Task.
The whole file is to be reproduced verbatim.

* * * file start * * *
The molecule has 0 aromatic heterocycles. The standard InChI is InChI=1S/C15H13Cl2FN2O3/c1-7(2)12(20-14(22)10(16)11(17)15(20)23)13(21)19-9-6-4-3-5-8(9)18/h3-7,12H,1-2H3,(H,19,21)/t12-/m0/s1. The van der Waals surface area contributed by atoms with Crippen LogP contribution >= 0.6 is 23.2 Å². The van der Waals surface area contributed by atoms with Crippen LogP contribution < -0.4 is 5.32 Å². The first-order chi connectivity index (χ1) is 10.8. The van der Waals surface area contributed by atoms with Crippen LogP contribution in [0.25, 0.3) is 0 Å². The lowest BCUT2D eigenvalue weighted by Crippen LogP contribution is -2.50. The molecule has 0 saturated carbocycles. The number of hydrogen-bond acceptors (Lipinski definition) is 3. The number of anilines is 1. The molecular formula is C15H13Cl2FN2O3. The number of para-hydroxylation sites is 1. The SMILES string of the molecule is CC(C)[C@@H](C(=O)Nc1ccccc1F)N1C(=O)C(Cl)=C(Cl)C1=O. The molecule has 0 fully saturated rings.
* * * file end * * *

The molecule has 0 aromatic heterocycles. The standard InChI is InChI=1S/C15H13Cl2FN2O3/c1-7(2)12(20-14(22)10(16)11(17)15(20)23)13(21)19-9-6-4-3-5-8(9)18/h3-7,12H,1-2H3,(H,19,21)/t12-/m0/s1. The van der Waals surface area contributed by atoms with Crippen LogP contribution >= 0.6 is 23.2 Å². The van der Waals surface area contributed by atoms with Crippen LogP contribution < -0.4 is 5.32 Å². The first-order chi connectivity index (χ1) is 10.8. The van der Waals surface area contributed by atoms with Crippen LogP contribution in [0.25, 0.3) is 0 Å². The lowest BCUT2D eigenvalue weighted by Crippen LogP contribution is -2.50. The molecule has 0 saturated carbocycles. The number of hydrogen-bond acceptors (Lipinski definition) is 3. The number of anilines is 1. The molecular formula is C15H13Cl2FN2O3. The number of para-hydroxylation sites is 1. The SMILES string of the molecule is CC(C)[C@@H](C(=O)Nc1ccccc1F)N1C(=O)C(Cl)=C(Cl)C1=O. The molecule has 0 fully saturated rings.